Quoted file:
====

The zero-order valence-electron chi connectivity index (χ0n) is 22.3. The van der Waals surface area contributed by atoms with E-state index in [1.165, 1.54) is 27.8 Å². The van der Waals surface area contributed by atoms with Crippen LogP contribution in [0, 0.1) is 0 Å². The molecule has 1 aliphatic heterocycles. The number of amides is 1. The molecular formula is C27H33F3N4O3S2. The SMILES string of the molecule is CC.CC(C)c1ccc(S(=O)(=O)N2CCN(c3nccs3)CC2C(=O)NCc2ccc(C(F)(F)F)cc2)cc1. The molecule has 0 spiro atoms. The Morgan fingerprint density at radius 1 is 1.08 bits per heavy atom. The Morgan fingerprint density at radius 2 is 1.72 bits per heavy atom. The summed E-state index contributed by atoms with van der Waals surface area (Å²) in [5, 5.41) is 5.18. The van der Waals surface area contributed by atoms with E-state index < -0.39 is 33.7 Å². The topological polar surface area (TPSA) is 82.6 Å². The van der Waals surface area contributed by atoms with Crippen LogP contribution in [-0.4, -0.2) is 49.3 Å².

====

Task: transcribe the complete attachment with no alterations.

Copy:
The zero-order valence-electron chi connectivity index (χ0n) is 22.3. The van der Waals surface area contributed by atoms with E-state index in [1.165, 1.54) is 27.8 Å². The van der Waals surface area contributed by atoms with Crippen LogP contribution in [0, 0.1) is 0 Å². The molecule has 1 aliphatic heterocycles. The number of amides is 1. The molecular formula is C27H33F3N4O3S2. The SMILES string of the molecule is CC.CC(C)c1ccc(S(=O)(=O)N2CCN(c3nccs3)CC2C(=O)NCc2ccc(C(F)(F)F)cc2)cc1. The molecule has 0 spiro atoms. The Morgan fingerprint density at radius 1 is 1.08 bits per heavy atom. The Morgan fingerprint density at radius 2 is 1.72 bits per heavy atom. The summed E-state index contributed by atoms with van der Waals surface area (Å²) in [5, 5.41) is 5.18. The van der Waals surface area contributed by atoms with E-state index < -0.39 is 33.7 Å². The topological polar surface area (TPSA) is 82.6 Å². The van der Waals surface area contributed by atoms with Crippen LogP contribution in [-0.4, -0.2) is 49.3 Å².